YORK, Pa. -- From the time Lillie Belle Allen was born on Christmas Day 1941, the daughter of a preacher, relatives were not surprised to see her grow into an independent woman who watched over her seven brothers and sisters and raised her two children alone.
"When someone's born on Christmas Day, you look at them a little differently," said her brother, Benjamin Mosley, of Columbia, S.C. "She was special."
In her family's eyes, Allen was also a martyr: Her short life ended July 21, 1969, in a hail of gunfire while trying to save four relatives from a mob of armed white gang members during York's race riots.
Now, 33 years later, Mosley and six other relatives, including Allen's two children, are attending the trial of York's former mayor and two other white men charged with murder in her death.
Her relatives, five of whom live in South Carolina, brought with them a range of emotions: There is forgiveness for those who they believe have told what they know about the "uneasy alliance" prosecutors say existed between white police officers and white gang members to kill blacks.
And there is bitterness and sorrow over those who they believe have hidden the truth of Allen's slaying, which at least a dozen witnesses have rendered during testimony.
"It amazes me how people can still have hate in their hearts and go through what they did without changing," said Allen's son, Michael, of North Augusta, S.C.
The attack on Allen was one of scores during the 10-day riots that left two people dead, about 60 wounded and whole city blocks torched before about 400 state troopers and National Guardsmen came to town with tanks and rifles to quell violence between blacks and whites.
Lillie Belle's children, Debra Taylor and Michael Allen, said they were young adults before they made peace with their mother's death, using their closely held religion as a roadmap. Hate and vengefulness gave way to forgiveness, they said.
Still, despite the long years since their mother's slaying, the trial has been "very difficult after coming to grips with it and making my peace with it, only to have it stirred up," said Taylor, who is raising a 13-year-old son in Aiken, S.C.
The hardest part has been listening to rationalizations for Allen's killing - defense attorneys contend that Allen's death is the tragic result of white residents acting in self-defense - or arguments that charges should not have been brought after all these years, they say.
Saying new information surfaced, prosecutors reopened an investigation in December 1999. Jury selection and testimony so far have taken three weeks, and the trial is expected to last at least another week.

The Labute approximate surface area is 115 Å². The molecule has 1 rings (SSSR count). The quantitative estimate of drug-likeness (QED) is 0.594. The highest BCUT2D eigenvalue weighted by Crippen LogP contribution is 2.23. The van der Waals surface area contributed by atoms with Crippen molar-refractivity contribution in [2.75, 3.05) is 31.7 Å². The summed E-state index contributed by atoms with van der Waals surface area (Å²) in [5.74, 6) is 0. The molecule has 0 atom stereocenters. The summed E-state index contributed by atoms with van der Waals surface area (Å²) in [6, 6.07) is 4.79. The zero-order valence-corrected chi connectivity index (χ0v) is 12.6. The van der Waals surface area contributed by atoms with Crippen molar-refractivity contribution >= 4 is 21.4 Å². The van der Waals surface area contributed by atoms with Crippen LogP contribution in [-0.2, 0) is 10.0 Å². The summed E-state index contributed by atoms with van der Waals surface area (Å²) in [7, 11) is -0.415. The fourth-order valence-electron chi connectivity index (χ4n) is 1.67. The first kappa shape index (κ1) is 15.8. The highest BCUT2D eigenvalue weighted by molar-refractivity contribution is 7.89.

Sheriff's officers escort the family members each morning from their hotel down the block to the courthouse and then back at the end of the day.
Most days, they sit in the courtroom's steel folding chairs right across the aisle from family members of the three men facing life in prison if convicted.
Those men are Charlie Robertson, a police officer in 1969 who went on to become York's two-term mayor, and two other white men whom prosecutors say were members of the white gangs that ambushed Allen and unleashed a barrage of gunfire that kept Allen's sister, brother-in-law and parents pinned down in their Cadillac until police arrived.
Robertson, 68, is accused of inciting white gangs to violence against blacks and handing out ammunition to gang members in an effort to even the score for the shooting of white patrolman Henry Schaad on July 18, 1969, in a black neighborhood.
Some testimony has been graphic. Racial epithets were used liberally to quote gang members. Other witnesses explained how Allen's chest was torn open by the lead shotgun slug.
Taylor, who was 11 the night of her mother's death, invariably puts her head in her hands when those details are recounted.
She remembers hearing the sustained gunfire several blocks away and "trying to imagine how big of a bag of fireworks someone must have had," she said during her testimony.
Taylor's cheeks were wet after listening to her brother, who was 9 that night, testify about waiting for his mother to return, even the next morning, from what was supposed to be a quick trip to a grocery store.
Robertson, the first officer on the scene, and three other officers with him did not disarm the gang members, take statements or file a report on the incident.
Robertson's lawyers deny that a conspiracy existed and assert his innocence, even though he has admitted shouting "white power" at a white gang rally the day before Allen was killed.
Allen's relatives find relief from the trial in talking about the woman named after a grandmother and aunt.
They recall her deep dimples, blackberry pies, and a drawing of "The Last Supper" she made as a young teen that hung in their Sunday school in Aiken for years afterward.
"She was my sister and my best friend," said Jennie Settles, of Charleston, S.C., born two years after Lillie Belle. "I loved her very much."